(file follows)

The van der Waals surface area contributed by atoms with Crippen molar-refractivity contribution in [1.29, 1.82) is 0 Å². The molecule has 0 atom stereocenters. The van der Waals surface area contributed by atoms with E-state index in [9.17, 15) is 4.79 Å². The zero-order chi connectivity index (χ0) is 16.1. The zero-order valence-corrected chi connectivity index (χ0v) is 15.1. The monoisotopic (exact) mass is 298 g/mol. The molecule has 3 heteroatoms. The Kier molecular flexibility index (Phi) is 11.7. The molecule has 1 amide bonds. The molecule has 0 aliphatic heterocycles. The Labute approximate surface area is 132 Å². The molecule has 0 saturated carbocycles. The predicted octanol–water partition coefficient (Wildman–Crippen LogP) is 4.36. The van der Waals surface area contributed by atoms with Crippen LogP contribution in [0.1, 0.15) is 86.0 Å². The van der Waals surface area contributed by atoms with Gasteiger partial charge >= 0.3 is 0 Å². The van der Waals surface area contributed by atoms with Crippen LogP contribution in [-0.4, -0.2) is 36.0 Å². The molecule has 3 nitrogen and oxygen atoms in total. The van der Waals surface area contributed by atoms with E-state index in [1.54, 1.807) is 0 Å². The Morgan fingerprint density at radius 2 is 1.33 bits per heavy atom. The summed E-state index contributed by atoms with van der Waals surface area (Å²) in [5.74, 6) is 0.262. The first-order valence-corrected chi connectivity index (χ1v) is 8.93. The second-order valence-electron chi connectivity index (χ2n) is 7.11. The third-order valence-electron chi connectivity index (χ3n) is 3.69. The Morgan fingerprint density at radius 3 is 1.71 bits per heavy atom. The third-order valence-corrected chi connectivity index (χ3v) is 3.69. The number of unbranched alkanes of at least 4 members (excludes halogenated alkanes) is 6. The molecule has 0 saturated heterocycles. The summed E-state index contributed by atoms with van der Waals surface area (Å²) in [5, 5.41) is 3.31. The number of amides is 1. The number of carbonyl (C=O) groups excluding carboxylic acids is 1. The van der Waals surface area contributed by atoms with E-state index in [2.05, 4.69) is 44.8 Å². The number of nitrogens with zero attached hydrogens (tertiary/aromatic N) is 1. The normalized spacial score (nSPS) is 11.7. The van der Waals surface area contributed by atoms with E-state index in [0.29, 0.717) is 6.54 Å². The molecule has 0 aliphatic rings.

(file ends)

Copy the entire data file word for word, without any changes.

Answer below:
The van der Waals surface area contributed by atoms with Crippen molar-refractivity contribution in [1.29, 1.82) is 0 Å². The molecule has 0 atom stereocenters. The van der Waals surface area contributed by atoms with E-state index in [9.17, 15) is 4.79 Å². The zero-order chi connectivity index (χ0) is 16.1. The zero-order valence-corrected chi connectivity index (χ0v) is 15.1. The monoisotopic (exact) mass is 298 g/mol. The molecule has 3 heteroatoms. The Kier molecular flexibility index (Phi) is 11.7. The molecule has 1 amide bonds. The molecule has 0 aliphatic heterocycles. The Labute approximate surface area is 132 Å². The molecule has 0 saturated carbocycles. The predicted octanol–water partition coefficient (Wildman–Crippen LogP) is 4.36. The van der Waals surface area contributed by atoms with Crippen LogP contribution in [0.1, 0.15) is 86.0 Å². The van der Waals surface area contributed by atoms with Gasteiger partial charge >= 0.3 is 0 Å². The van der Waals surface area contributed by atoms with Crippen LogP contribution in [-0.4, -0.2) is 36.0 Å². The molecule has 3 nitrogen and oxygen atoms in total. The van der Waals surface area contributed by atoms with E-state index in [1.54, 1.807) is 0 Å². The Morgan fingerprint density at radius 2 is 1.33 bits per heavy atom. The summed E-state index contributed by atoms with van der Waals surface area (Å²) in [5.74, 6) is 0.262. The first-order valence-corrected chi connectivity index (χ1v) is 8.93. The second-order valence-electron chi connectivity index (χ2n) is 7.11. The third-order valence-electron chi connectivity index (χ3n) is 3.69. The Morgan fingerprint density at radius 3 is 1.71 bits per heavy atom. The third-order valence-corrected chi connectivity index (χ3v) is 3.69. The number of unbranched alkanes of at least 4 members (excludes halogenated alkanes) is 6. The molecule has 0 saturated heterocycles. The summed E-state index contributed by atoms with van der Waals surface area (Å²) in [5, 5.41) is 3.31. The number of amides is 1. The number of carbonyl (C=O) groups excluding carboxylic acids is 1. The van der Waals surface area contributed by atoms with E-state index in [2.05, 4.69) is 44.8 Å². The number of nitrogens with zero attached hydrogens (tertiary/aromatic N) is 1. The normalized spacial score (nSPS) is 11.7. The van der Waals surface area contributed by atoms with E-state index in [0.29, 0.717) is 6.54 Å². The molecule has 0 aliphatic rings.